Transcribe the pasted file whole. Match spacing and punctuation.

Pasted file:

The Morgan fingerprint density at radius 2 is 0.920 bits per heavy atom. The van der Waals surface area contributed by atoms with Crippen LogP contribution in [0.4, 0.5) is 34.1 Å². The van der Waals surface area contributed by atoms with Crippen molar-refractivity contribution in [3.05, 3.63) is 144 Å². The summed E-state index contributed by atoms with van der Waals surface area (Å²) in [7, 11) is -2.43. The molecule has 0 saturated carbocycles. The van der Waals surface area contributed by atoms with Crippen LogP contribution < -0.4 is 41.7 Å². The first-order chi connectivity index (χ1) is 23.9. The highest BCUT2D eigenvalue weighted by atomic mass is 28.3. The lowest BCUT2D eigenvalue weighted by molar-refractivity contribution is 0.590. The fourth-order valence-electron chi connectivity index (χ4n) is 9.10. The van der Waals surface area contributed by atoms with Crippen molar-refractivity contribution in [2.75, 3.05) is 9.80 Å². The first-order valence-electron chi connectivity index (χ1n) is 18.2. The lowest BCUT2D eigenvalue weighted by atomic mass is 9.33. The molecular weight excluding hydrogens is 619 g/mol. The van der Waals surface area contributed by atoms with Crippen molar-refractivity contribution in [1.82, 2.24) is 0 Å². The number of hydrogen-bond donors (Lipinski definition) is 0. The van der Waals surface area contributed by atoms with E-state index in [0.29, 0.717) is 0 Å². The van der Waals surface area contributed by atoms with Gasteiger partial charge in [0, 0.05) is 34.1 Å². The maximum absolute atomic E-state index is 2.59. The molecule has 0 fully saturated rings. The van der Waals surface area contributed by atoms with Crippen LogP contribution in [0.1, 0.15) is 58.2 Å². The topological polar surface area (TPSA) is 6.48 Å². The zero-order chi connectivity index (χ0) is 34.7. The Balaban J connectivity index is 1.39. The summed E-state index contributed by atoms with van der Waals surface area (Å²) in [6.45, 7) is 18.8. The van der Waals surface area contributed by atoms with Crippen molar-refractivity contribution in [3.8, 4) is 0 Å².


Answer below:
The Morgan fingerprint density at radius 2 is 0.920 bits per heavy atom. The van der Waals surface area contributed by atoms with Crippen LogP contribution in [0.4, 0.5) is 34.1 Å². The van der Waals surface area contributed by atoms with Crippen molar-refractivity contribution in [3.05, 3.63) is 144 Å². The summed E-state index contributed by atoms with van der Waals surface area (Å²) in [7, 11) is -2.43. The molecule has 0 saturated carbocycles. The van der Waals surface area contributed by atoms with Crippen LogP contribution < -0.4 is 41.7 Å². The first-order chi connectivity index (χ1) is 23.9. The highest BCUT2D eigenvalue weighted by atomic mass is 28.3. The lowest BCUT2D eigenvalue weighted by molar-refractivity contribution is 0.590. The fourth-order valence-electron chi connectivity index (χ4n) is 9.10. The van der Waals surface area contributed by atoms with Crippen molar-refractivity contribution in [2.75, 3.05) is 9.80 Å². The first-order valence-electron chi connectivity index (χ1n) is 18.2. The lowest BCUT2D eigenvalue weighted by atomic mass is 9.33. The molecular weight excluding hydrogens is 619 g/mol. The van der Waals surface area contributed by atoms with Crippen molar-refractivity contribution in [1.82, 2.24) is 0 Å². The number of hydrogen-bond donors (Lipinski definition) is 0. The van der Waals surface area contributed by atoms with E-state index in [0.29, 0.717) is 0 Å². The van der Waals surface area contributed by atoms with Gasteiger partial charge in [0, 0.05) is 34.1 Å². The maximum absolute atomic E-state index is 2.59. The molecule has 0 fully saturated rings. The van der Waals surface area contributed by atoms with Crippen LogP contribution in [0.1, 0.15) is 58.2 Å². The topological polar surface area (TPSA) is 6.48 Å². The zero-order chi connectivity index (χ0) is 34.7. The Balaban J connectivity index is 1.39. The summed E-state index contributed by atoms with van der Waals surface area (Å²) in [6.45, 7) is 18.8. The van der Waals surface area contributed by atoms with Crippen molar-refractivity contribution in [3.8, 4) is 0 Å².